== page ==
Policy reluctance may spell third losing year for China stocks

By Clement Tan and Lu Jianxin

HONG KONG/SHANGHAI, July 23 (Reuters) – Reluctance by the People’s Bank of China to expand money supply in the world’s second-largest economy too rapidly could condemn the country’s stock markets to a third straight year of losses in 2012.

A congested initial public offering (IPO) pipeline is likely to aggravate tight liquidity conditions as Beijing, wary of reigniting inflation, sticks to its “prudent” monetary policy.

In addition, around 500 billion yuan ($78.5 billion) worth of share lockups are set to expire later this year, which could further weigh on the market. The total market capitalisation of Chinese A shares is currently around 22 trillion yuan ($3.5 trillion).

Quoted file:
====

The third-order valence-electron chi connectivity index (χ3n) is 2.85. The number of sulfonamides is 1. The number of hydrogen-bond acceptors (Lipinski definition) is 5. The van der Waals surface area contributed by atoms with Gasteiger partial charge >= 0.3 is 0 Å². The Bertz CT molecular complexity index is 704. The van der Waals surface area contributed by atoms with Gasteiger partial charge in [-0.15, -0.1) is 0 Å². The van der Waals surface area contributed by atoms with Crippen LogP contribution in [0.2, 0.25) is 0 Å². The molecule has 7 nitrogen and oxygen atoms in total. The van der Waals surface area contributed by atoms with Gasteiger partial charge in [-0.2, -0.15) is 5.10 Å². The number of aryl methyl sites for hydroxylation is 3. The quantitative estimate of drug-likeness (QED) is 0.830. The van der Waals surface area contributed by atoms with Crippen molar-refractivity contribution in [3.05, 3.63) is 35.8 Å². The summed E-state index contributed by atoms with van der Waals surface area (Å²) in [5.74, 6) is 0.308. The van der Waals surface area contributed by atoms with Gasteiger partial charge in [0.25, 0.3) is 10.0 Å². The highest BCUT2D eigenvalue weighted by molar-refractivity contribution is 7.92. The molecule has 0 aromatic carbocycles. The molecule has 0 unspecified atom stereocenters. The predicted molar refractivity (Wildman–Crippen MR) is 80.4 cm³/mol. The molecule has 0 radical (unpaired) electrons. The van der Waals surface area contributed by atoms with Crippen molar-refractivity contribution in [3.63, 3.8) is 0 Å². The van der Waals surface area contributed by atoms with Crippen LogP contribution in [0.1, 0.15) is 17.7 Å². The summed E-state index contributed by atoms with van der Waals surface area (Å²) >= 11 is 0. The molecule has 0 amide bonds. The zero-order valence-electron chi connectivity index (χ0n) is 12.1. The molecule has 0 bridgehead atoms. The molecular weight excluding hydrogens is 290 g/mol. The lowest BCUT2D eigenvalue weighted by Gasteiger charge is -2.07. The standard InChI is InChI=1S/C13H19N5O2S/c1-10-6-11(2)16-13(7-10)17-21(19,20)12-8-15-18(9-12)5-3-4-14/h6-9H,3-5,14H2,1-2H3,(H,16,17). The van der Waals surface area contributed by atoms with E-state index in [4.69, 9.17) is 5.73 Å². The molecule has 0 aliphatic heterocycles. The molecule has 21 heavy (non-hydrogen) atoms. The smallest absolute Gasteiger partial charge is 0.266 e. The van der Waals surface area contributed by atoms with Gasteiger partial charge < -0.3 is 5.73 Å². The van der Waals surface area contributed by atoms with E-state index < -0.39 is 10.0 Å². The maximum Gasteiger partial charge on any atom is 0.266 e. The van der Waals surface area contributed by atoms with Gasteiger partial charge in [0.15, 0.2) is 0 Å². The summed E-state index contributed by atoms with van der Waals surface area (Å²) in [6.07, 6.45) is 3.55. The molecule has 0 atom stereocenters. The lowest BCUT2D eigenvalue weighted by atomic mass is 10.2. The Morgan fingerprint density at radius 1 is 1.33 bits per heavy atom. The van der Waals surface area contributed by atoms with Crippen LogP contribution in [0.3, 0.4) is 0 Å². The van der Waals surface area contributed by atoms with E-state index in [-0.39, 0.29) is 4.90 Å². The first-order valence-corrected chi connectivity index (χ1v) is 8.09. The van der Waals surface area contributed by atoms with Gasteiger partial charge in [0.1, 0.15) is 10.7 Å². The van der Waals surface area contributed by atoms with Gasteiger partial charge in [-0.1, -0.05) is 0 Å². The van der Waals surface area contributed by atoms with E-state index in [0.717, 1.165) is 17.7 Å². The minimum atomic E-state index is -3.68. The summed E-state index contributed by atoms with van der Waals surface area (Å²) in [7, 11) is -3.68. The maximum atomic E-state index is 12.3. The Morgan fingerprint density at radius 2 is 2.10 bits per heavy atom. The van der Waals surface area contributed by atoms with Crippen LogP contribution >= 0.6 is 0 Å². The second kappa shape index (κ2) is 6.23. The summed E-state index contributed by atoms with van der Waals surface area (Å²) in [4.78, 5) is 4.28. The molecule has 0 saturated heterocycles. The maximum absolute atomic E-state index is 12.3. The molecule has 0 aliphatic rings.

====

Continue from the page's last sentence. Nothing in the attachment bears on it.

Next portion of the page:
Onshore Chinese markets have completely surrendered gains made earlier in the year, retreating in response to Europe’s debt crisis, economic slowdowns at home and abroad and a recent flurry of corporate profit warnings.

Major benchmark indices such as the Shanghai Composite Index and the CSI300 Index of the top Shanghai and Shenzhen listings have already posted two consecutive annual losses, giving up a third of their market value in the process.

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